A True Peacemaker

“Blessed are the peacemakers; for they shall be called the children of God”
(Matthew 5:9)

It is wonderful to consider that the Lord blesses one to be a peacemaker. When one is blessed to that extent, he feels that peace within his soul. He is blessed with the indwelling Spirit of God within himself.

“ . . . he shall receive of mine, and shall shew it unto you.”
(John 16:14)

The Spirit of truth, Holy Ghost, or Comforter dwells within the children of God.

One may pretend (outwardly) to be a peacemaker and still not know anything about the peace of God within his heart. One may pretend to love God, love the brethren and manifest an humble spirit and still not know anything about the love of God.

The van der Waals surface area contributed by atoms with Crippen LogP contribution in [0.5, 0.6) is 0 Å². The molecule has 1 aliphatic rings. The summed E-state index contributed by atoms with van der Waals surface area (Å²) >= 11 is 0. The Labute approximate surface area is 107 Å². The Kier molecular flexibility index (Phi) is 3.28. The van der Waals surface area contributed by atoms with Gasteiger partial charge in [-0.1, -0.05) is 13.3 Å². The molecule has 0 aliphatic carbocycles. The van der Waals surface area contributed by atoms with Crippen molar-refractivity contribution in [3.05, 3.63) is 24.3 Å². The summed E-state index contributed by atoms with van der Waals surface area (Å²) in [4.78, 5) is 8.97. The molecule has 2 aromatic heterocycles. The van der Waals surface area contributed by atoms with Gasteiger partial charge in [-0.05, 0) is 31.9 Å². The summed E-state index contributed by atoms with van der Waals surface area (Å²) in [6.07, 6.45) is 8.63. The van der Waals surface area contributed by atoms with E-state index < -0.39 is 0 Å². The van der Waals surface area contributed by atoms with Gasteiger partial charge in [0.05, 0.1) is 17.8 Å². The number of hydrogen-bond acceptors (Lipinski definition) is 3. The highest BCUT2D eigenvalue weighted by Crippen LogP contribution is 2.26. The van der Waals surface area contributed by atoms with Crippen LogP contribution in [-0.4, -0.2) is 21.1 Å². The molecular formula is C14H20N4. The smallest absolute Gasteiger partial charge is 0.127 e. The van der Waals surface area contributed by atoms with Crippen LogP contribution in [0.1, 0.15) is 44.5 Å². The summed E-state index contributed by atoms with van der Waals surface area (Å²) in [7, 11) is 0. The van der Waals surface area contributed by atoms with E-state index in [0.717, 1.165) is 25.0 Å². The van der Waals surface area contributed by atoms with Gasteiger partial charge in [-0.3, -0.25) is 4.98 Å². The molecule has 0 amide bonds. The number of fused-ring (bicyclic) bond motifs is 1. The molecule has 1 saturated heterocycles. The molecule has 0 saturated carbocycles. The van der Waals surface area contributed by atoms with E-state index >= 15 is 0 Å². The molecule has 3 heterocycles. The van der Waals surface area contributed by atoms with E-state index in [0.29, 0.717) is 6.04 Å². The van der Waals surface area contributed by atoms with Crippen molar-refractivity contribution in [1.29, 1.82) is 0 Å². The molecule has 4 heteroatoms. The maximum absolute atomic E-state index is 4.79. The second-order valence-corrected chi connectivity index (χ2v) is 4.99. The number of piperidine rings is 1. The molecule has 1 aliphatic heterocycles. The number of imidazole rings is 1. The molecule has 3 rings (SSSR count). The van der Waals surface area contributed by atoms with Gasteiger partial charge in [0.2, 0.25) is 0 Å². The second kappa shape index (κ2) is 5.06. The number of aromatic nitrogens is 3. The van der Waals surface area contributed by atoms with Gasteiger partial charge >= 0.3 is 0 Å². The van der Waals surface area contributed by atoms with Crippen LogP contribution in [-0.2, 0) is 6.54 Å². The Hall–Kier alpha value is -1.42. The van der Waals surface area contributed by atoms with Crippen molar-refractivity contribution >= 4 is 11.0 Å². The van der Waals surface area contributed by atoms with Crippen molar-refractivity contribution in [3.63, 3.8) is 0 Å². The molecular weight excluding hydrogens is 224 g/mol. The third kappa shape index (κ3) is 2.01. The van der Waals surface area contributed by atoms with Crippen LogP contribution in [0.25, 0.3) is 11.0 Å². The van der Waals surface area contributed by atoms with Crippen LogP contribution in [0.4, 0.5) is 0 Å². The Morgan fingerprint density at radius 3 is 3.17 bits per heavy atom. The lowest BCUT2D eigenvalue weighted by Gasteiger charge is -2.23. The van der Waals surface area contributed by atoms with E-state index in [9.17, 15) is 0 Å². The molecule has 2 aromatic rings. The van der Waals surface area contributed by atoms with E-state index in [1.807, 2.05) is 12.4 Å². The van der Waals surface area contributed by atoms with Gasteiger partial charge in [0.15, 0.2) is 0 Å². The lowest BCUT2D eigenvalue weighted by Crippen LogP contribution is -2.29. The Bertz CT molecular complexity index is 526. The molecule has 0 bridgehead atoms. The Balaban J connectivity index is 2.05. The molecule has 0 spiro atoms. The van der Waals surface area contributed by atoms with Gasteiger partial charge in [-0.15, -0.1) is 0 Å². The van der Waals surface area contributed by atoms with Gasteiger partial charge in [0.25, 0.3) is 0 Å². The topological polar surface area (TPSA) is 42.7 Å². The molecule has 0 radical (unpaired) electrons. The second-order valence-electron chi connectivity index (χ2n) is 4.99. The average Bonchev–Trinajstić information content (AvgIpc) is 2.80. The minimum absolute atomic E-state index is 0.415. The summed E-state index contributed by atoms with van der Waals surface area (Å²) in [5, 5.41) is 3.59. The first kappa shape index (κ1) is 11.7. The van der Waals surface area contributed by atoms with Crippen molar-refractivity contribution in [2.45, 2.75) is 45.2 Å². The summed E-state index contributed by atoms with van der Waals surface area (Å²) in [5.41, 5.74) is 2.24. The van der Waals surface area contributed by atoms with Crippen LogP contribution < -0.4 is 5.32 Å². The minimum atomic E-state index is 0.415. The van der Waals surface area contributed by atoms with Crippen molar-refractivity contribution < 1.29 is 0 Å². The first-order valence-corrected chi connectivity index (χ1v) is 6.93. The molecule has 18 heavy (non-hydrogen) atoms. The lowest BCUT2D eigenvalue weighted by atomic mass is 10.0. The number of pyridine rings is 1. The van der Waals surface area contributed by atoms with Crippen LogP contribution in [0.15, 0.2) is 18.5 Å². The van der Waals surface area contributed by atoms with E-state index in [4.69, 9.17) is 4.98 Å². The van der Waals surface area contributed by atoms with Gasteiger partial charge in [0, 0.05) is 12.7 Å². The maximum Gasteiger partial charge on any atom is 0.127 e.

The following Scriptures describe those that only have a head knowledge and do not know anything about the love of God within their hearts: “ …because they received not the love of the truth, that they might be saved.” (II Thessalonians 2:10).

“Wherefore the Lord said, Forasmuch as this people draw near me with their mouth, and with their lips do honour me, but have removed their heart far from me, and their fear toward me is taught by the precept of men.”
(Isaiah 29:13)

“For it had been better for them not to have known the way of righteousness, than, after they have known it, to turn from the holy commandment delivered unto them. But it is happened unto them according to the true proverb, The dog is turned to his own vomit again; and the sow that was washed to her wallowing in the mire.”
(II Peter 2:21-22)

One who only has a head knowledge of certain biblical doctrines cannot be a true peacemaker, can he?

Jesus said, “Peace I leave with you, my peace I give unto you: not as the world giveth, give I unto you.” (John 14:27)